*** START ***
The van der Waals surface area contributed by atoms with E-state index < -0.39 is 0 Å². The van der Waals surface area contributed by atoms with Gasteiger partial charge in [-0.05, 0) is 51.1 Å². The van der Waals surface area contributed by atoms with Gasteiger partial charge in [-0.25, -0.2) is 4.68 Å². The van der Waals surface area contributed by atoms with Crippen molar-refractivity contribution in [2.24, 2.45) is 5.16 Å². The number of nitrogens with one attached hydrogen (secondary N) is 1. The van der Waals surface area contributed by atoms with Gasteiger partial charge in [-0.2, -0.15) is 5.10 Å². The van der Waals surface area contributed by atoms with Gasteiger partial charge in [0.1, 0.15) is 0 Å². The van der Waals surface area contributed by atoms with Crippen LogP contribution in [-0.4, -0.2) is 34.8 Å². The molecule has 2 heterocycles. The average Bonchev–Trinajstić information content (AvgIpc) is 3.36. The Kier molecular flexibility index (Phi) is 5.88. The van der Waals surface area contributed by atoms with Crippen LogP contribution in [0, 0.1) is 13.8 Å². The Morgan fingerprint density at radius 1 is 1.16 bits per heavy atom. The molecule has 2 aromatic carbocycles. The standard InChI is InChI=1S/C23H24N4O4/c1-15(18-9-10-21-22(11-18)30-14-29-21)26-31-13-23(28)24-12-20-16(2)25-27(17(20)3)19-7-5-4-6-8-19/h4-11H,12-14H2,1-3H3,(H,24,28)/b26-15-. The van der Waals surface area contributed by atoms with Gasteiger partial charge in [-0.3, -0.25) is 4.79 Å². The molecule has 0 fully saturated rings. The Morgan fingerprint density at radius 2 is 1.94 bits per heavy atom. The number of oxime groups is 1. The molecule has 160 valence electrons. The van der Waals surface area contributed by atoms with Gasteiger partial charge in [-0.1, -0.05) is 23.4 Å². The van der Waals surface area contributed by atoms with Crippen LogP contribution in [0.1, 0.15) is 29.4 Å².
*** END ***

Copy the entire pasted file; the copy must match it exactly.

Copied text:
The van der Waals surface area contributed by atoms with E-state index < -0.39 is 0 Å². The van der Waals surface area contributed by atoms with Gasteiger partial charge in [-0.05, 0) is 51.1 Å². The van der Waals surface area contributed by atoms with Gasteiger partial charge in [-0.25, -0.2) is 4.68 Å². The van der Waals surface area contributed by atoms with Crippen molar-refractivity contribution in [2.24, 2.45) is 5.16 Å². The number of nitrogens with one attached hydrogen (secondary N) is 1. The van der Waals surface area contributed by atoms with Gasteiger partial charge in [-0.2, -0.15) is 5.10 Å². The van der Waals surface area contributed by atoms with Gasteiger partial charge in [0.1, 0.15) is 0 Å². The van der Waals surface area contributed by atoms with Crippen LogP contribution in [-0.4, -0.2) is 34.8 Å². The molecule has 2 heterocycles. The average Bonchev–Trinajstić information content (AvgIpc) is 3.36. The Kier molecular flexibility index (Phi) is 5.88. The van der Waals surface area contributed by atoms with Crippen LogP contribution in [0, 0.1) is 13.8 Å². The Morgan fingerprint density at radius 1 is 1.16 bits per heavy atom. The molecule has 2 aromatic carbocycles. The standard InChI is InChI=1S/C23H24N4O4/c1-15(18-9-10-21-22(11-18)30-14-29-21)26-31-13-23(28)24-12-20-16(2)25-27(17(20)3)19-7-5-4-6-8-19/h4-11H,12-14H2,1-3H3,(H,24,28)/b26-15-. The van der Waals surface area contributed by atoms with Gasteiger partial charge in [-0.3, -0.25) is 4.79 Å². The molecule has 0 fully saturated rings. The Morgan fingerprint density at radius 2 is 1.94 bits per heavy atom. The number of oxime groups is 1. The molecule has 160 valence electrons. The van der Waals surface area contributed by atoms with Gasteiger partial charge in [-0.1, -0.05) is 23.4 Å². The van der Waals surface area contributed by atoms with Crippen LogP contribution in [0.1, 0.15) is 29.4 Å².